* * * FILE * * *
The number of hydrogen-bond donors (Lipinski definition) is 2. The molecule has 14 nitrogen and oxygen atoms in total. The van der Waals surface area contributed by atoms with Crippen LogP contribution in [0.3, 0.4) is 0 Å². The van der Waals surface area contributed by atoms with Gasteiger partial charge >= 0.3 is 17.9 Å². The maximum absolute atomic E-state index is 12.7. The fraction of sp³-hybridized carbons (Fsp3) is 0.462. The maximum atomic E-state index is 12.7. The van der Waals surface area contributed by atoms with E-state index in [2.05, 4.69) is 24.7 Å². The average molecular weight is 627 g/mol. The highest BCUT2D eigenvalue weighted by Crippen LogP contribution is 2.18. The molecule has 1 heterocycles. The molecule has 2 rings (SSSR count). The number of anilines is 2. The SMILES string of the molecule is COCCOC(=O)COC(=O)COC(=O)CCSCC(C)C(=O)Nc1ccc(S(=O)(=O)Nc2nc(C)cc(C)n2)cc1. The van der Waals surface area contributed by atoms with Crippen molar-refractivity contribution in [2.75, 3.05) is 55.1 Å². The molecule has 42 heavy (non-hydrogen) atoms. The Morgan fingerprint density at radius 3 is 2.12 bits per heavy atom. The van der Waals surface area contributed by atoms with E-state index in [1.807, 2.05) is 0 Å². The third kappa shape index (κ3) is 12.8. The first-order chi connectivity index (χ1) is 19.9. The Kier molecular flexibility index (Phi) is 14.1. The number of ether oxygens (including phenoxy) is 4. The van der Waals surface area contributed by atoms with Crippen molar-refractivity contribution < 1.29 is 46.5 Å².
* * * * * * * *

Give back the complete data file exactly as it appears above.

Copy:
The number of hydrogen-bond donors (Lipinski definition) is 2. The molecule has 14 nitrogen and oxygen atoms in total. The van der Waals surface area contributed by atoms with Crippen LogP contribution in [0.3, 0.4) is 0 Å². The van der Waals surface area contributed by atoms with Gasteiger partial charge >= 0.3 is 17.9 Å². The maximum absolute atomic E-state index is 12.7. The fraction of sp³-hybridized carbons (Fsp3) is 0.462. The maximum atomic E-state index is 12.7. The van der Waals surface area contributed by atoms with E-state index in [2.05, 4.69) is 24.7 Å². The average molecular weight is 627 g/mol. The highest BCUT2D eigenvalue weighted by Crippen LogP contribution is 2.18. The molecule has 1 heterocycles. The molecule has 2 rings (SSSR count). The number of anilines is 2. The SMILES string of the molecule is COCCOC(=O)COC(=O)COC(=O)CCSCC(C)C(=O)Nc1ccc(S(=O)(=O)Nc2nc(C)cc(C)n2)cc1. The van der Waals surface area contributed by atoms with Crippen molar-refractivity contribution in [2.75, 3.05) is 55.1 Å². The molecule has 42 heavy (non-hydrogen) atoms. The Morgan fingerprint density at radius 3 is 2.12 bits per heavy atom. The van der Waals surface area contributed by atoms with E-state index in [1.807, 2.05) is 0 Å². The third kappa shape index (κ3) is 12.8. The first-order chi connectivity index (χ1) is 19.9. The Kier molecular flexibility index (Phi) is 14.1. The number of ether oxygens (including phenoxy) is 4. The van der Waals surface area contributed by atoms with Crippen molar-refractivity contribution < 1.29 is 46.5 Å².